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Re: Aquatic Plants Digest V4 #699

> ----------------------------------------------------------------------
> Date: Mon, 4 Dec 2000 13:44:10 -0700 (MST)
> From: "Roger S. Miller" <rgrmill at rt66_com>
> Subject: [none]
> Kevin Schulte wrote:
> > My question is that I constantly need to lower the PH and supliment Iron
> > to everything.  I have found a soil acidifier that works well for my
> > It analysis is S - 3.10%, Cu chelated 0.12%, Fe chelated 4.60% and Zn
> > chelated 0.12%.  I have previously add very small amount to the tank and
> > imediatly saw a white precipitate.  Does anyone know if I could add this
> > on a regular basis without harming my fish.
> Kevin,
> Welcome to the plant hobby!  If your 75 gallon tank has been set up for a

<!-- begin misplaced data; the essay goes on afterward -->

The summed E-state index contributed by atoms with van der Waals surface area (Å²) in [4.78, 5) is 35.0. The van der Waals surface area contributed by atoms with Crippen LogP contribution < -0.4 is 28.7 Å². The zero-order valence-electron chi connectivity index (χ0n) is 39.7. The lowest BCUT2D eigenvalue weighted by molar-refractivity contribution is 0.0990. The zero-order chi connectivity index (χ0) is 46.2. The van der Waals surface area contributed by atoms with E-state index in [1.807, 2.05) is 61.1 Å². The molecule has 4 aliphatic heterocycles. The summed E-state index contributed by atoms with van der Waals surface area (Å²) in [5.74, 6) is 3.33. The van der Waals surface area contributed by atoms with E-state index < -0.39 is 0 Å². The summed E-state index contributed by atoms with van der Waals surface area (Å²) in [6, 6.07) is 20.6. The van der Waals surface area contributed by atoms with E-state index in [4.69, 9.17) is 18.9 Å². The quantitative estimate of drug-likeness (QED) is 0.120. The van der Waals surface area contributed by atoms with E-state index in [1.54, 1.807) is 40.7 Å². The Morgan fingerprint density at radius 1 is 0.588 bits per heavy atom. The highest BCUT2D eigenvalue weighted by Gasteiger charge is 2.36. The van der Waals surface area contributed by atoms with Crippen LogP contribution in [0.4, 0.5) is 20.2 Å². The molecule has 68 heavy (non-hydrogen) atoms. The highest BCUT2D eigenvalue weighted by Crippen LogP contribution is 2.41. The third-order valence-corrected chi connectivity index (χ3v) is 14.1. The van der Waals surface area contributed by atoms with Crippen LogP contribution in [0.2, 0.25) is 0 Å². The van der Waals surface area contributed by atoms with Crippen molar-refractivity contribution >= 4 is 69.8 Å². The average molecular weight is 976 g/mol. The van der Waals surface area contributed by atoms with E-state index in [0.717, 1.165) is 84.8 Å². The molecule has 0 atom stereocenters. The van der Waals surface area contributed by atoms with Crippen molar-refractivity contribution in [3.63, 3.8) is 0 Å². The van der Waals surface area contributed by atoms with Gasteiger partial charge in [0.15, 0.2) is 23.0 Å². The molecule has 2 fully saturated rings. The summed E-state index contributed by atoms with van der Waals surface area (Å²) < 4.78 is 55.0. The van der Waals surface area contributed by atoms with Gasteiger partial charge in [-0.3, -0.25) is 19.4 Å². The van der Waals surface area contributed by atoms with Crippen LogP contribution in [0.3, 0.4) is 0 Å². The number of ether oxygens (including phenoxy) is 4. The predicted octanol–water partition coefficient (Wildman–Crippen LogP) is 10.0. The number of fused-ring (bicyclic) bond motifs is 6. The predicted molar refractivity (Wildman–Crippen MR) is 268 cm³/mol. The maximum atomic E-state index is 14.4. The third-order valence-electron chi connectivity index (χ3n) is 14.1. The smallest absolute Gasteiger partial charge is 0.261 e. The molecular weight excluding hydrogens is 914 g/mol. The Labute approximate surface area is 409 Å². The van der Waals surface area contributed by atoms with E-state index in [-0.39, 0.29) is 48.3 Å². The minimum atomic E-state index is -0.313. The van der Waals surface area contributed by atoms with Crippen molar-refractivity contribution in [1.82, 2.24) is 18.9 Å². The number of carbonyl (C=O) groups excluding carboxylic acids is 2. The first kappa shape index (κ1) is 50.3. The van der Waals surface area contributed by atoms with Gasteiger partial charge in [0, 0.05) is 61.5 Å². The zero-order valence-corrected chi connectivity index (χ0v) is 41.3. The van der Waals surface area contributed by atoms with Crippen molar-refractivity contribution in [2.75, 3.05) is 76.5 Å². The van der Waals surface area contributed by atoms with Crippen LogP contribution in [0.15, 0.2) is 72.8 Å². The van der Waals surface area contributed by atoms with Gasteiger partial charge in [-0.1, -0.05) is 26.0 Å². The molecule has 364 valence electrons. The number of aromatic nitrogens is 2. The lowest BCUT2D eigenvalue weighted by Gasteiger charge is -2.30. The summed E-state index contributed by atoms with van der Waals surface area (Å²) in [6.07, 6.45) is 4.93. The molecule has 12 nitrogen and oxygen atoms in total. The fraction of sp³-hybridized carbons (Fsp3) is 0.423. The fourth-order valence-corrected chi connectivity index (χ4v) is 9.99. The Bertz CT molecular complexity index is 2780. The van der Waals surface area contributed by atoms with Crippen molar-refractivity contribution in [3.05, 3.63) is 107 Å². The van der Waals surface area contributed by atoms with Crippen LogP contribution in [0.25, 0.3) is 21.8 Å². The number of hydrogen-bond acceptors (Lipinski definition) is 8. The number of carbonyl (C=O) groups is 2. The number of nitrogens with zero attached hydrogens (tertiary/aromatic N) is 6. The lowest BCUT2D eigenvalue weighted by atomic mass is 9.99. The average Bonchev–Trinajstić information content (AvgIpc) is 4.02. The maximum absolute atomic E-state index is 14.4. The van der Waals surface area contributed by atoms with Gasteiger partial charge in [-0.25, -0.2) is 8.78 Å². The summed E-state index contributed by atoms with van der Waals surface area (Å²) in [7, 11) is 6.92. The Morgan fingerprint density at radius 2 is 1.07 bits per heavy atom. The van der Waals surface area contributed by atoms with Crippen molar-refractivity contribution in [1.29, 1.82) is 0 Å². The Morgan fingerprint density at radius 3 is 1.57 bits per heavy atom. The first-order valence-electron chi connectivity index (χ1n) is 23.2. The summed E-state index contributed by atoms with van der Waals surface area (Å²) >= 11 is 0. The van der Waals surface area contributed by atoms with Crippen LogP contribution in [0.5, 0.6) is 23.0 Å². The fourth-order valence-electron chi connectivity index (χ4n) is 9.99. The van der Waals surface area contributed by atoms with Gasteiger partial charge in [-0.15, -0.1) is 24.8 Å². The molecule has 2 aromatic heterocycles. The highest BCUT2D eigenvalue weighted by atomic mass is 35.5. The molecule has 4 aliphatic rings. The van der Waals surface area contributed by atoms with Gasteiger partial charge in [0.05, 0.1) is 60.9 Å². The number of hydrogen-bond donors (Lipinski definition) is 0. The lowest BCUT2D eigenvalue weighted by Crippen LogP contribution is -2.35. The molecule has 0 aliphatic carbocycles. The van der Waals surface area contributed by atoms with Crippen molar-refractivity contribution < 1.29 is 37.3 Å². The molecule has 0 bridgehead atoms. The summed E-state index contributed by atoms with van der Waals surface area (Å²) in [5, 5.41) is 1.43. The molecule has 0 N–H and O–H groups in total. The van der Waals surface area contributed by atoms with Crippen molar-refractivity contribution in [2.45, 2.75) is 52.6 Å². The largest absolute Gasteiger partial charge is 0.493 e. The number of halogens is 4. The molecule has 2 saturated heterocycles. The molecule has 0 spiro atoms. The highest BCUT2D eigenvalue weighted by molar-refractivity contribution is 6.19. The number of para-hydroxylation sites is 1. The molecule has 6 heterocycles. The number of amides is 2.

> while (say a year or two) then you could very well make growing conditions
> worse by taking it down and building in a "plant friendly" substrate.
> Aged, fine gravel or coarse sand substrates are good for growing plants.
> As to the pH problem, first it would be good to know what pH level you're
> shooting for, and why. Plants (and a lot of fish) aren't all that
> sensitive to pH.  Plants often grow better at low pH because that implies
> a better CO2 supply, not because they like the pH to be low.
> Normally we use CO2 to get the pH down to reasonable levels.


Hello Roger,

the statement of the last sentence "Normally we use..." is from my point of
view not quite correct. CO2 is used *only* to fertilize the plants by a
certain level, for example 20 mg/l CO2. By this injecting of CO2 you will of
course reduce the pH. But you should *never* use CO2 as a reduction-tool for
pH. If you would reduce the pH too, you should do it with water of lower
hardness. I am sure, this is wellknown to you and it's only a ansuitable
formulation in the sentence.
Best regards, Klaus.